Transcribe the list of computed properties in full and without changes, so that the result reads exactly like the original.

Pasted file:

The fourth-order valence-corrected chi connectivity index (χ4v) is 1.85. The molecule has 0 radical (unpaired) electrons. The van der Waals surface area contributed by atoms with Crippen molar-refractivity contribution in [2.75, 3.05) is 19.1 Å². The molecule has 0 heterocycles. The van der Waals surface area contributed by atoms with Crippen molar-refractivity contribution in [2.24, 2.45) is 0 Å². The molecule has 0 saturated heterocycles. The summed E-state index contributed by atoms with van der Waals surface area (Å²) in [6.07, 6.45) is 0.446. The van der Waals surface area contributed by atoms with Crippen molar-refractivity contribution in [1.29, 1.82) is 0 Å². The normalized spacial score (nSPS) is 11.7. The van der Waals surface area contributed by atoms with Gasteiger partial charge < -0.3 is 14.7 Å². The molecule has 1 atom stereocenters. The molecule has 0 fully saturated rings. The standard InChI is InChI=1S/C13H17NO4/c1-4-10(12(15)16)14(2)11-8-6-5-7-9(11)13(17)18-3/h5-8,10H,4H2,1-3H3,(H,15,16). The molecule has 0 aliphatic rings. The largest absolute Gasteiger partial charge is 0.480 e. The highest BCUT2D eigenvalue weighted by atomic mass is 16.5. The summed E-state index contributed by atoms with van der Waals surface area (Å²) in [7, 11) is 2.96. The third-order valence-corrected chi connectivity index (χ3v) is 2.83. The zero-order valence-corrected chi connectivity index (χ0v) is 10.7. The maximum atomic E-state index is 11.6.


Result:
The fourth-order valence-corrected chi connectivity index (χ4v) is 1.85. The molecule has 0 radical (unpaired) electrons. The van der Waals surface area contributed by atoms with Crippen molar-refractivity contribution in [2.75, 3.05) is 19.1 Å². The molecule has 0 heterocycles. The van der Waals surface area contributed by atoms with Crippen molar-refractivity contribution in [2.24, 2.45) is 0 Å². The molecule has 0 saturated heterocycles. The summed E-state index contributed by atoms with van der Waals surface area (Å²) in [6.07, 6.45) is 0.446. The van der Waals surface area contributed by atoms with Crippen molar-refractivity contribution in [1.29, 1.82) is 0 Å². The normalized spacial score (nSPS) is 11.7. The van der Waals surface area contributed by atoms with Gasteiger partial charge < -0.3 is 14.7 Å². The molecule has 1 atom stereocenters. The molecule has 0 fully saturated rings. The standard InChI is InChI=1S/C13H17NO4/c1-4-10(12(15)16)14(2)11-8-6-5-7-9(11)13(17)18-3/h5-8,10H,4H2,1-3H3,(H,15,16). The molecule has 0 aliphatic rings. The largest absolute Gasteiger partial charge is 0.480 e. The highest BCUT2D eigenvalue weighted by atomic mass is 16.5. The summed E-state index contributed by atoms with van der Waals surface area (Å²) in [7, 11) is 2.96. The third-order valence-corrected chi connectivity index (χ3v) is 2.83. The zero-order valence-corrected chi connectivity index (χ0v) is 10.7. The maximum atomic E-state index is 11.6.